Start with 3 days a week, but work up to 5-6 days per week as you get fitter. Never take more than two days off between sessions, as you'll start to lose your fitness level quickly thereafter. Here are some ideas for how to structure it, depending on how many sessions you're doing each week:

  Day 1 Day 2 Day 3 Day 4 Day 5 Day 6 Day 7
3 workouts Cardio   Cardio   Cardio    
4 workouts Cardio Cardio   Cardio Cardio    
4 workouts Cardio   Cardio   Cardio   Cardio
5 workouts Cardio Cardio   Cardio Cardio   Cardio
5 workouts Cardio Cardio Cardio Cardio Cardio    

Sample Strength Training Workout Plans
Start with at least 1 session per week that targets every major muscle group, but work up to at least 2 (or possibly 3) strength training sessions each week. Always rest at least 1-2 days before training the same muscle group again. For simplicity's sake, I'm only showing a couple variations for breaking up your strength training (full body routines or upper/lower/core routines), although there are many ways to structure it.

  Day 1 Day 2 Day 3 Day 4 Day 5 Day 6 Day 7
1 session       full body      
2 sessions full body       full body    
split up by muscle group upper body lower body core strength   upper body lower body core strength
3 sessions full body     full body   full body  

Putting It All Together: Strength and Cardio in a Single Week

That may seem simple enough, but then you have to combine the two: find ways to fit in the cardio plan along with the strength training. How you do it will depend on your own workout goals, the types of workouts you do, and your own schedule, but here are some ideas that show you how to combine cardio and strength training into one comprehensive workout plan.

Sample Workout Plans (including my own!)
Note the variety of activities for cardio and how on some days you can do both cardio and strength training day (together or separately) if you choose.

  Day 1 Day 2 Day 3 Day 4 Day 5 Day 6 Day 7
Cardio Full-body strength   Cardio Pilates Cardio  
Combined workouts   Cardio + full-body strength Cardio Cardio + full-body strength   Light cardio + yoga  
No rest
Cardio + upper body strength Lower body strength Cardio + core strength Light cardio Cardio + upper body strength Cardio + lower body strength Core strength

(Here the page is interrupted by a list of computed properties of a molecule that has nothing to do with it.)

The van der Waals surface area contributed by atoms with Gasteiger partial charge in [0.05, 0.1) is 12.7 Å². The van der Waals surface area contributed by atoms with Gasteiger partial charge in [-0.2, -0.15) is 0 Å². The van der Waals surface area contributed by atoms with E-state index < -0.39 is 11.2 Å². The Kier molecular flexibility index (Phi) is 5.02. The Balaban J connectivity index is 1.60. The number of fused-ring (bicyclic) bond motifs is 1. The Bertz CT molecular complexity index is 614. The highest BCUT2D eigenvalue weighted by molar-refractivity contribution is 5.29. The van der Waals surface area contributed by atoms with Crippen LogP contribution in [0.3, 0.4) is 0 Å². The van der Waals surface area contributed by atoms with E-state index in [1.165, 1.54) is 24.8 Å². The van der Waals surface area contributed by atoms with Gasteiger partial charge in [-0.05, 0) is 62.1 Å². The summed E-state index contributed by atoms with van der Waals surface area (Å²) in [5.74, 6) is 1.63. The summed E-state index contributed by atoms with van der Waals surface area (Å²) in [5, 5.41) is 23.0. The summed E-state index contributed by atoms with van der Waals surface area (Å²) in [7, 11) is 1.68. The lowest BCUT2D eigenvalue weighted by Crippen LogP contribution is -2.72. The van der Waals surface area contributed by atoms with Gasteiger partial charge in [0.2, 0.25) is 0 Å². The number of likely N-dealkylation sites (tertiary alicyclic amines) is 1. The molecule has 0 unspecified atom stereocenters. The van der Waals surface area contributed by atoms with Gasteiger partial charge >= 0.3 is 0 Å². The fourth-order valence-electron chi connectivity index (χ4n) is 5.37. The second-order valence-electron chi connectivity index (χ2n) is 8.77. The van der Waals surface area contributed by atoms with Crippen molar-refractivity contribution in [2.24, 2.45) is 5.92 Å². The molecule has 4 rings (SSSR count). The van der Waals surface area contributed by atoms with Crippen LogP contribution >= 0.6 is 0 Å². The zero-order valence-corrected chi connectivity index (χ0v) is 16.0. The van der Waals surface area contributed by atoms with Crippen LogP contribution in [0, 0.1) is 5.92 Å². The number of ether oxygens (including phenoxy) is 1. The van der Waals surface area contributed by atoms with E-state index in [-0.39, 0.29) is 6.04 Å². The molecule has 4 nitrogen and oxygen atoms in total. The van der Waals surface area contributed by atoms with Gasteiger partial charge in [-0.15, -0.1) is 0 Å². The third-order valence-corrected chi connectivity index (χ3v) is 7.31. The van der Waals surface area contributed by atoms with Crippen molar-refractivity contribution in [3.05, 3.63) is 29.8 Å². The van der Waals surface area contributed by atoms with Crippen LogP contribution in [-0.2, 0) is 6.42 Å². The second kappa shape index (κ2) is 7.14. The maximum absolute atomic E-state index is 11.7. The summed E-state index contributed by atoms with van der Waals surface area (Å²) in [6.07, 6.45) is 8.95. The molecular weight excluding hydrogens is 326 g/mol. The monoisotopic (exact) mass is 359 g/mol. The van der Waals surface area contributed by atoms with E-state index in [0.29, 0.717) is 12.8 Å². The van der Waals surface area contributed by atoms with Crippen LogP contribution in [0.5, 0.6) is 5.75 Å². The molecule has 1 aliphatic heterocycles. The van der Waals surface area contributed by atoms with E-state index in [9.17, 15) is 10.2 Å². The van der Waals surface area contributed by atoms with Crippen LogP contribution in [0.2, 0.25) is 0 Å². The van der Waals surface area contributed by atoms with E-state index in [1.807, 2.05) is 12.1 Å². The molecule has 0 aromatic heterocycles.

"Bootcamp" plans
10-min. cardio video 10-min. upper body video + cardio 10-min. lower body video + cardio 10-min. core video + cardio 10-min. upper body video + cardio 10-min. lower body video + cardio 10-min. core video
workout schedule
Walking (Active recovery) Run + Pilates reformer (full body strength) Spinning + walking Run + Kettlebell training + walking Pilates + Cross-training cardio Yoga + strength-traning + walking Long cardio (run) day

Sample 28-Day Workout Plan
This simple plan mixes and matches four distinct workouts into a well-balanced plan that easily fits you’re your life. You don't have to do anything more than the days and minutes listed, yet it includes everything: the right amount of cardio, strength and stretching. Below is a screen shot from the SparkPeople: 28-Day Boot Camp DVD menu to help illustrate how easy it can be to "fit it all in" (in fewer minutes and fewer sessions per week) when you combine cardio and strengthening workouts into a single workout.

In this plan, we vary up the workouts week to week, but every week includes cardio-only days (red), rest or cross-training days (white) and combination workouts (full-body strengthening and cardio in a single workout, designated by all other colors). Plus, it gradually progresses you from the shorter workouts to the longer, more intense ones to take the guesswork out of your workouts while helping you exercise efficiently.

As you can see, there are countless ways to fit all of your exercise requirements into a plan that fits your lifestyle and schedule. The possibilities are truly endless! I hope this gives you all more ideas for structuring a sound and effective workout plan that helps you get the results you're looking for.
What is your weekly workout plan like? Does it cover all of these bases? Do you have some new ideas for optimizing your time now that you've seen these examples?